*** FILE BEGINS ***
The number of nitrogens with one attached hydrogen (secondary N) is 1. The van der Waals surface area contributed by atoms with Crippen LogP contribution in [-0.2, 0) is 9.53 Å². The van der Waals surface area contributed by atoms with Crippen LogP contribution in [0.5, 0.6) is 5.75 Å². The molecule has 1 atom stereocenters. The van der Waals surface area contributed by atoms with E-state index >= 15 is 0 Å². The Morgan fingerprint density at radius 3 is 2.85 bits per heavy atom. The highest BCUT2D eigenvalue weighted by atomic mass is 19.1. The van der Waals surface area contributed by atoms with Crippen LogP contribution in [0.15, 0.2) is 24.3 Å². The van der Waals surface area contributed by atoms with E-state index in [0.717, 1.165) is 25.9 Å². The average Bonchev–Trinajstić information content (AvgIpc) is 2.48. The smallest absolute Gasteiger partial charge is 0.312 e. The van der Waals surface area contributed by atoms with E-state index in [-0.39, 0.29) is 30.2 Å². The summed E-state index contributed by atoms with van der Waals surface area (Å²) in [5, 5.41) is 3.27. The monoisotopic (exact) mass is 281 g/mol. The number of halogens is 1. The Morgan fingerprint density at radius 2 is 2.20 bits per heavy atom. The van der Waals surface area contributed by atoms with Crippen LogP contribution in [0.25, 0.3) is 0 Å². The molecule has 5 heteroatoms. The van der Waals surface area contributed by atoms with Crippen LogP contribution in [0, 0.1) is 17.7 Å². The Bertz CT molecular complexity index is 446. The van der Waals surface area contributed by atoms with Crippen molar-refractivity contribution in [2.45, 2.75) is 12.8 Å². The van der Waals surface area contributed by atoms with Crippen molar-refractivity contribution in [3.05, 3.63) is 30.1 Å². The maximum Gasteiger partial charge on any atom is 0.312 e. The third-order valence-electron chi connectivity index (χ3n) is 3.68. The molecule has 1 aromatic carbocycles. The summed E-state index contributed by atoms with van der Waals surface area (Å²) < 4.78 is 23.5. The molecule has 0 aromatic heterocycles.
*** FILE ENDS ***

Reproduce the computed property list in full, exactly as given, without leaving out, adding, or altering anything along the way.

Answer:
The number of nitrogens with one attached hydrogen (secondary N) is 1. The van der Waals surface area contributed by atoms with Crippen LogP contribution in [-0.2, 0) is 9.53 Å². The van der Waals surface area contributed by atoms with Crippen LogP contribution in [0.5, 0.6) is 5.75 Å². The molecule has 1 atom stereocenters. The van der Waals surface area contributed by atoms with E-state index >= 15 is 0 Å². The Morgan fingerprint density at radius 3 is 2.85 bits per heavy atom. The highest BCUT2D eigenvalue weighted by atomic mass is 19.1. The van der Waals surface area contributed by atoms with Crippen LogP contribution in [0.15, 0.2) is 24.3 Å². The van der Waals surface area contributed by atoms with E-state index in [0.717, 1.165) is 25.9 Å². The average Bonchev–Trinajstić information content (AvgIpc) is 2.48. The smallest absolute Gasteiger partial charge is 0.312 e. The van der Waals surface area contributed by atoms with E-state index in [-0.39, 0.29) is 30.2 Å². The summed E-state index contributed by atoms with van der Waals surface area (Å²) in [5, 5.41) is 3.27. The monoisotopic (exact) mass is 281 g/mol. The number of halogens is 1. The Morgan fingerprint density at radius 2 is 2.20 bits per heavy atom. The van der Waals surface area contributed by atoms with Crippen LogP contribution in [0.25, 0.3) is 0 Å². The molecule has 5 heteroatoms. The van der Waals surface area contributed by atoms with Crippen LogP contribution in [0, 0.1) is 17.7 Å². The Bertz CT molecular complexity index is 446. The van der Waals surface area contributed by atoms with Crippen molar-refractivity contribution in [2.45, 2.75) is 12.8 Å². The van der Waals surface area contributed by atoms with Crippen molar-refractivity contribution in [3.05, 3.63) is 30.1 Å². The maximum Gasteiger partial charge on any atom is 0.312 e. The third-order valence-electron chi connectivity index (χ3n) is 3.68. The molecule has 1 aromatic carbocycles. The summed E-state index contributed by atoms with van der Waals surface area (Å²) < 4.78 is 23.5. The molecule has 0 aromatic heterocycles.